Does friendship mean it's over? Let's help confused.
Q: Met this woman about 2 years ago at a friend's party. At the time she was involved, and so was I -- but there was some chemistry there. I broke up with my GF last summer and she did the same in early fall. We ran into each other again in November started to hang out a bit. Because she was freshly out of a relationship, we were taking thing nice and easy, seeing each other only once a week. Even with the slow pace, mutual feelings began to develop and it all felt really nice. Then two weeks ago, she told me out of the blue that she was confused and feeling like she could only deal with a friendship at this point. I withdrew and stopped calling and emailing her, deciding to let her be and sort through this on her own. But today I got a nice note from her, asking if we could grab a drink soon -- and it got me thinking that all good relationships start as friendships -- so why not just calm my expectations and see her from time to time. I am conflicted. Is someone saying they "just want to be friends" the kiss of death -- or could it truly be that she likes me and is just scared to jump back in? Should I stick to my original plan and just let her be, or is her and I going out for drinks still a good idea -- since we are still getting to know each other and it can only help us get closer?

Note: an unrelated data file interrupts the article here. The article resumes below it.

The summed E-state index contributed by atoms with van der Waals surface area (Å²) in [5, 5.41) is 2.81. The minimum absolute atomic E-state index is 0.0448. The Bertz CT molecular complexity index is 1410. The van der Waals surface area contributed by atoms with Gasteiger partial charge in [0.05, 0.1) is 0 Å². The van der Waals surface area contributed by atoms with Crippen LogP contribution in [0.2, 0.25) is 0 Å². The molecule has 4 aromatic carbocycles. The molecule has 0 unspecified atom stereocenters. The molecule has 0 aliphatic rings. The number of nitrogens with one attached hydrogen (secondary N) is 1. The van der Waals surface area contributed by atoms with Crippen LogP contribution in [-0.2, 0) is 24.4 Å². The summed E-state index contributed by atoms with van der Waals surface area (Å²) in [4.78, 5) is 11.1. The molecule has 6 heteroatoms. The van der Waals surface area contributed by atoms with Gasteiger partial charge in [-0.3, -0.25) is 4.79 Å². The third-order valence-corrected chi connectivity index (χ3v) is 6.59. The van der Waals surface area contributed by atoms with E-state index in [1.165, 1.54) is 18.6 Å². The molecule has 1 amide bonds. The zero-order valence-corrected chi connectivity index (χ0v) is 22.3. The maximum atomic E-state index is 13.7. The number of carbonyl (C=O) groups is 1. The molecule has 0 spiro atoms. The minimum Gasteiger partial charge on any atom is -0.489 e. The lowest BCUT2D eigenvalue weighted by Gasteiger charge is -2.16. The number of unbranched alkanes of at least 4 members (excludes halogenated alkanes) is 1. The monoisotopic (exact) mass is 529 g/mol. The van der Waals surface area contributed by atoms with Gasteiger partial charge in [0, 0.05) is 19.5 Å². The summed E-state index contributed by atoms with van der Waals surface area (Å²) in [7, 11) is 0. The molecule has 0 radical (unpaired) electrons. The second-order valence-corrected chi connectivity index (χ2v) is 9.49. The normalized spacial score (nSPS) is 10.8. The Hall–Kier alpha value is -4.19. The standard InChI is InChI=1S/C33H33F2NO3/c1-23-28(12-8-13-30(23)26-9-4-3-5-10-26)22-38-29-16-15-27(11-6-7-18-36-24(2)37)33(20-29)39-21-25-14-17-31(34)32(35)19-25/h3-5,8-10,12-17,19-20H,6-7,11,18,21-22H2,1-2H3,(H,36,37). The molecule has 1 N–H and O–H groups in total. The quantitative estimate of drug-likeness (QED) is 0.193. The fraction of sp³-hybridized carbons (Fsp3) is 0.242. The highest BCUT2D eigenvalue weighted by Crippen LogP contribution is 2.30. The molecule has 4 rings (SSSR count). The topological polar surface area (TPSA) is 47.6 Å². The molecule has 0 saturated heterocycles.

Confused in Cambridge :-)
A: Do I think friendship is the kiss of death? Probably. Sorry.
But if you can, as you suggest, "calm expectations" and "see her from time to time," I say go for it. Have the drinks. Be her friend. Just be sure you're being honest with yourself about your intentions. If you spend every outing with her wishing and hoping that she'll change her mind, it's bad news for both of you.
You sound like you're open to hugs instead of kisses. And maybe you're right -- a real romance could develop from a great friendship. It's been known to happen. People change their minds, for sure, and it sounds like she might be more confused than you, Confused.
But in the meantime, start considering other options. She has put the brakes on. Take a few eggs out of this basket.
Readers? Do you agree? Should he go for drinks with his "friend" or cut her off? Share here.
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Meredith Goldstein is a Boston Globe columnist who follows relationship trends and entertainment. She offers daily advice on Love Letters — and welcomes your comments. Meredith is also the author of "The Singles," a novel about complicated relationships. Follow Meredith at www.meredithgoldstein.netand on Twitter. Love Letters can be found in the print edition of The Boston Globe every Saturday in the G section.